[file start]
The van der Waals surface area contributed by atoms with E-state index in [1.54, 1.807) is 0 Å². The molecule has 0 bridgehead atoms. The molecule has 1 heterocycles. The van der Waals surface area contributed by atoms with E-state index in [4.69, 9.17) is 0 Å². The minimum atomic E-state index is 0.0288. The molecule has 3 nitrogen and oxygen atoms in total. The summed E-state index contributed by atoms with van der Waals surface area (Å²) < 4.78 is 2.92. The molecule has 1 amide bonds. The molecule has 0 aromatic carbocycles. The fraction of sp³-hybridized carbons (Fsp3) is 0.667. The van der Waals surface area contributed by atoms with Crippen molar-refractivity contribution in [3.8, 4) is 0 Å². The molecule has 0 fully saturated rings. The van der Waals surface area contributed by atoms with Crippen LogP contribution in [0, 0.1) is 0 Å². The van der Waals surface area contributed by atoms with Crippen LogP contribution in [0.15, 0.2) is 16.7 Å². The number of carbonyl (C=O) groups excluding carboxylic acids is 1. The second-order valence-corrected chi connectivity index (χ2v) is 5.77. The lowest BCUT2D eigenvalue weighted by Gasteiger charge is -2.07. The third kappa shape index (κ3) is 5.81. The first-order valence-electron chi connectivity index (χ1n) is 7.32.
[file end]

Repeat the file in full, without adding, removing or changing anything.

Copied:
The van der Waals surface area contributed by atoms with E-state index in [1.54, 1.807) is 0 Å². The molecule has 0 bridgehead atoms. The molecule has 1 heterocycles. The van der Waals surface area contributed by atoms with E-state index in [4.69, 9.17) is 0 Å². The minimum atomic E-state index is 0.0288. The molecule has 3 nitrogen and oxygen atoms in total. The summed E-state index contributed by atoms with van der Waals surface area (Å²) < 4.78 is 2.92. The molecule has 1 amide bonds. The molecule has 0 aromatic carbocycles. The fraction of sp³-hybridized carbons (Fsp3) is 0.667. The van der Waals surface area contributed by atoms with Crippen molar-refractivity contribution in [3.8, 4) is 0 Å². The molecule has 0 fully saturated rings. The van der Waals surface area contributed by atoms with Crippen LogP contribution in [0, 0.1) is 0 Å². The van der Waals surface area contributed by atoms with Crippen LogP contribution in [0.15, 0.2) is 16.7 Å². The number of carbonyl (C=O) groups excluding carboxylic acids is 1. The second-order valence-corrected chi connectivity index (χ2v) is 5.77. The lowest BCUT2D eigenvalue weighted by Gasteiger charge is -2.07. The third kappa shape index (κ3) is 5.81. The first-order valence-electron chi connectivity index (χ1n) is 7.32.